Poddubnyy et al (2014)2 evaluated the efficacy and safety of STELARA in adult patients with active AS, defined as a Bath Ankylosing Spondylitis Disease Activity Index (BASDAI) score of ≥4, despite NSAID treatment (without NSAID if there was intolerance/contraindication).
- In this prospective, open-label, single-arm, proof-of-concept, 28-week study, patients received subcutaneous STELARA 90 mg at baseline, week 4, and week 16, with a followup period of 12 weeks.
- The primary study endpoint was the proportion of patients who achieved ASAS40 response at week 24.
- Secondary endpoints included Assessment of SpondyloArthritis International Society 20 (ASAS20) response, improvement of ≥20% in at least 5 out of 6 domains (ASAS5/6 response), a value not above 2 units in each of the 4 domains (Assessment of SpondyloArthritis International Society [ASAS] partial remission), 50% improvement of the BASDAI (BASDAI50), clinically important improvement (change in score ≥1.1) and major improvement (change score ≥2.0) of the C-reactive protein (CRP) based ASAS endorsed AS Disease Activity Score (ASDAS), ASDAS inactive disease state (status score <1.3), the mean improvement in ASDAS, BASDAI, the Bath Ankylosing Spondylitis Functional Index (BASFI), the Bath Ankylosing Spondylitis Metrology Index (BASMI), patient global assessment, physician global assessment, general and nocturnal pain on the numeric rating scale, CRP level, erythrocyte sedimentation rate (ESR), and achievement of the patient acceptable symptom state and of the physician acceptable symptoms state at week 24.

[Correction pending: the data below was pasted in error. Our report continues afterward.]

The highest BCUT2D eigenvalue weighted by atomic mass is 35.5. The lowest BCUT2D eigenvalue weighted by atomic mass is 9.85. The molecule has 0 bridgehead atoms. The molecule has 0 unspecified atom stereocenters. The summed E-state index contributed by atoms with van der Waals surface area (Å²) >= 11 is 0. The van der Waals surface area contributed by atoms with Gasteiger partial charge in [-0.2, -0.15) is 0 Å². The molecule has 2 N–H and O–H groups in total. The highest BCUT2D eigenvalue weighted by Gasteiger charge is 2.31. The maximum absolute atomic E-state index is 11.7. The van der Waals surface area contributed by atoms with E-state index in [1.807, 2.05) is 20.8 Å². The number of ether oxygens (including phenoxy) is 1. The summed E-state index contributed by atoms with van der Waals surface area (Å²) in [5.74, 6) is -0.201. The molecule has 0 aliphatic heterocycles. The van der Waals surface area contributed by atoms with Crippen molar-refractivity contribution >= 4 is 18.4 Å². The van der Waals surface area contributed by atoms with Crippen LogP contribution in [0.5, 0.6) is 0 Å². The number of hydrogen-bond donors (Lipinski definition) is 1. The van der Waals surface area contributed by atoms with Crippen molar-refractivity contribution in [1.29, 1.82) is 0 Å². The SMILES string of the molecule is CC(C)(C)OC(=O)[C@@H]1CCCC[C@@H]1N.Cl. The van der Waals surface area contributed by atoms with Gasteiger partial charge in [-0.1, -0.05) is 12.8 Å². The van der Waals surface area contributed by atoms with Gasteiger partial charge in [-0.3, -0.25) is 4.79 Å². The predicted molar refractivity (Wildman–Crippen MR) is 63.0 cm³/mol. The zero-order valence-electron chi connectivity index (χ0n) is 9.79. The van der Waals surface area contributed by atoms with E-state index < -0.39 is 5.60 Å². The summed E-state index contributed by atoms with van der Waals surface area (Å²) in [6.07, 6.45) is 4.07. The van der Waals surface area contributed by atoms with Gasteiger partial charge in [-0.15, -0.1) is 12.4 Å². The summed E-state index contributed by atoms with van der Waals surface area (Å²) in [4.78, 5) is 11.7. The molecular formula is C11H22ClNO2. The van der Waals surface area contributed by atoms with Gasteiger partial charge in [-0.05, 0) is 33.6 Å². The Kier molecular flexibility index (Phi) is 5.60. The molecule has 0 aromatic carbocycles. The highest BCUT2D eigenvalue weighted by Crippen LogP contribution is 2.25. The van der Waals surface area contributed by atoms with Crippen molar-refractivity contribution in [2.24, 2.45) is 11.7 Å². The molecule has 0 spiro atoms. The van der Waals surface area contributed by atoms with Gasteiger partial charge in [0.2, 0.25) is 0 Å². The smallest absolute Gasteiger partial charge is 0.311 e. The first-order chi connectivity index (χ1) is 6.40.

- Additional secondary outcomes analyzed in patients with peripheral manifestations were swollen joint count and improvement of enthesitis (assessed by Maastricht Ankylosing Spondylitis Enthesitis Score [MASES] and Spondyloarthritis Research Consortium of Canada [SPARCC] enthesitis index).
- The mean age of enrolled patients was 37.5 years and those who were enrolled had a mean AS duration of 13.3 years.
- Of the 22 patients screened for the study, 20 patients were eligible and received STELARA.
- Among the 20 patients that received STELARA, 3 patients discontinued due to lack of efficacy.
Selected Secondary Outcomes at Week 242
|ASAS20 response, n (%)||15 (75)||53-90|
|ASAS5/6 response, n (%)||10 (50)||29-71|
|ASAS partial remission, n (%)||6 (30)||14-53|
|BASDAI50, n (%)||11 (55)||32-77|
|ASDAS clinically important improvementa, %||50||29-71|
|ASDAS major improvementb, %||20||7-41|
|ASDAS inactive disease statec, %||35||15-59|